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Todorov v. Easy Loans Corp.

United States District Court, D. Nevada

June 19, 2014

JENNIFER TODOROV, Plaintiff,
v.
EASY LOANS CORP., Defendant.

ORDER (Motion to Dismiss - dkt. no. 6)

MIRANDA M. DU, District Judge.

I. SUMMARY

Before the Court is Defendant Easy Loans Corporation's ("Easy Loans") Motion to Dismiss (dkt. no. 6). The Court has also considered Plaintiff Jennifer Todorov's opposition (dkt. no. 8) and Easy Loans' reply (dkt no. 9). For the reasons that follow, the Motion to Dismiss is denied in part and granted in part.

II. BACKGROUND

This case arises under the Fair Debt Collection Practices Act ("FDCPA" or "Act"). 15 U.S.C. §§ 1692-1692p. Under the FDCPA, Plaintiff Jennifer Todorov ("Todorov") challenges a lawsuit Easy Loans filed against her to collect an allegedly defaulted credit card debt. (Dkt. no. 1 ¶¶ 12-13, 31-40.) These facts are taken from Todorov's complaint.

Before July 2008, Todorov incurred a financial obligation to Washington Mutual Bank ("Creditor") by purchasing family, personal, or household services using a credit card issued by the Creditor. ( Id. ¶¶ 7-8, 13, 15; Dkt. no. 1-3 at 5.) Todorov defaulted on this debt. (Dkt. no. 1 ¶ 15.) Easy Loans later acquired the debt from the Creditor, either because "[t]he [d]ebt was purchased, assigned or transferred to [Easy Loans] for collection, " or because Easy Loans "was employed by the Creditor to collect the [d]ebt." ( Id. ¶ 10.) To collect Todorov's debt, Easy Loans brought a lawsuit on December 18, 2012, in the Las Vegas Township Justice Court in Clark County, Nevada ("Easy Loans' Lawsuit"). ( Id. ¶ 12.) Easy Loans' Lawsuit alleged that Todorov had breached her credit card agreement with the Creditor, and owed an "account stated" to Easy Loans. (Dkt. no. 1-3 at 5-8.) Todorov wrote to Easy Loans on April 21, 2013, to dispute the debt alleged in its lawsuit. (Dkt. no. 1-4 at 2.) Easy Loans never verified the debt. (Dkt. no. 1 ¶¶ 19-21.)

Easy Loans' Lawsuit stated that Todorov had defaulted "[o]n or about July 21, 2008." (Dkt. no. 1-3 at 5.) Todorov, however, defaulted at some point before July 21, 2004. (Dkt. no. 1 ¶ 15.) Because Todorov's default occurred more than six (6) years before Easy Loans filed its lawsuit in December 2012, Easy Loans attempted to collect a time-barred debt. ( Id. ¶¶ 15-18.) As a result of Easy Loans' Lawsuit, Todorov "suffered and continues to suffer from humiliation, anger, anxiety, emotional distress, fear, frustration, and embarrassment." ( Id. ¶ 24.) Todorov has also considered bankruptcy "to stop harassing calls in the future." ( Id. ¶ 25.)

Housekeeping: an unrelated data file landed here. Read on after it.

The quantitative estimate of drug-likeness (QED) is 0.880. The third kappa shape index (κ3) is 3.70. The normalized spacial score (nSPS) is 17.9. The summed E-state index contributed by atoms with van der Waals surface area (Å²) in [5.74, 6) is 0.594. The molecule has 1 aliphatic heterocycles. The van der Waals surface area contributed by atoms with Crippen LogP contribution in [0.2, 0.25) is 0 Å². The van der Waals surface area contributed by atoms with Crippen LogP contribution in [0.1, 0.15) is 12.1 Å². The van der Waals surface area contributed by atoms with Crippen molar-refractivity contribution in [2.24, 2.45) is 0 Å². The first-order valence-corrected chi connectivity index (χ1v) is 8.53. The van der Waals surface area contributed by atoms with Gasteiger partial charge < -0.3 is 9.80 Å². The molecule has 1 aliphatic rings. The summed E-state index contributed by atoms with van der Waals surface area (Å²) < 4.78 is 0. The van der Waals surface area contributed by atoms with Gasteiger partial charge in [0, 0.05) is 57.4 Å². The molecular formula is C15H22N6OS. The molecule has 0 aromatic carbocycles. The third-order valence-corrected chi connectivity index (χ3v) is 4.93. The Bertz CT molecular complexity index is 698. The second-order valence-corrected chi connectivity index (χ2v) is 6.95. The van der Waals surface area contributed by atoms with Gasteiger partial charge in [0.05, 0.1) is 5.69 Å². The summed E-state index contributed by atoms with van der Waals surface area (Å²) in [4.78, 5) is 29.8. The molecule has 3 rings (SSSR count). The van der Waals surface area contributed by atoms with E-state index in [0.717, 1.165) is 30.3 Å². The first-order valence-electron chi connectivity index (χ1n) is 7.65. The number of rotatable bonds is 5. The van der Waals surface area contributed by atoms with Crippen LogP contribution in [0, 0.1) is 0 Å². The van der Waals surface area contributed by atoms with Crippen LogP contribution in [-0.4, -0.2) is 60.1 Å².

Todorov filed this lawsuit on July 17, 2013, alleging violations of the following FDCPA sections: 15 U.S.C. §§ 1692d, 1692e, 1692e(2), 1692e(5), 1692e(8), 1692e(10), 1692f, 1692f(1), 1692g, 1692g(b). (Dkt. no. 1 ¶¶ 31-40.) Todorov seeks actual and statutory damages under 15 U.S.C. § 1692k(a)(1)-(2). ( Id. at 8.)

III. LEGAL STANDARD

On a 12(b)(6) motion, the court must determine "whether the complaint's factual allegations, together with all reasonable inferences, state a plausible claim for relief." Cafasso, U.S. ex rel. v. Gen. Dynamics C4 Sys., 637 F.3d 1047, 1054 (9th Cir. 2011) ( citing Ashcroft v. Iqbal, 556 U.S. 662, 678-79 (2009)). "A claim has facial plausibility when the plaintiff pleads factual content that allows the court to draw the reasonable inference that the defendant is liable for the misconduct alleged." Iqbal, 556 U.S. at 678 ( citing Bell Atl. Corp. v. Twombly, 550 U.S. 544, 556 (2007)).

When determining the sufficiency of a claim, "[w]e accept factual allegations in the complaint as true and construe the pleadings in the light most favorable to the non-moving party[; however, this tenet does not apply to]... legal conclusions... cast in the form of factual allegations." Fayer v. Vaughn, 649 F.3d 1061, 1064 (9th Cir. 2011) (citation and internal quotation marks omitted). "Therefore, conclusory allegations of law and unwarranted inferences are insufficient to defeat a motion to dismiss." Id. (citation and internal quotation marks omitted); see also Iqbal, 556 U.S. at 678 ("A pleading that offers labels and conclusions' or a formulaic recitation of the elements of a cause of action will not do.'" ( quoting Twombly, 550 U.S. at 555)).

IV. DISCUSSION

The FDCPA is "generally" a strict liability statute. Clark v. Capital Credit & Coll. Servs., Inc., 460 F.3d 1162, 1176 & n.11 (9th Cir. 2006). To plead a claim under the Act, a plaintiff must show: (1) that she is a "consumer" who (2) incurred a "debt" within the Act's scope, (3) that the defendant is a "debt collector, " and (4) that the defendant violated the Act. Freeman v. ABC Legal Servs., Inc., 827 F.Supp.2d 1065, 1071 (N.D. Cal. 2011); see 15 U.S.C. § 1692a.

Easy Loans argues that Todorov has failed to state a claim for three reasons. (Dkt. no. 6 at 4-12.) First, Easy Loans argues that it is not a debt collector subject to the FDCPA. ( Id. at 12.) Second, Easy Loans contends that its lawsuit was not time-barred under the applicable statute of limitations. ( Id. at 7-8.) Finally, Easy Loans asserts that Todorov's untimely validation request could not trigger the FDCPA's verification requirements. ( Id. at 12.) ...


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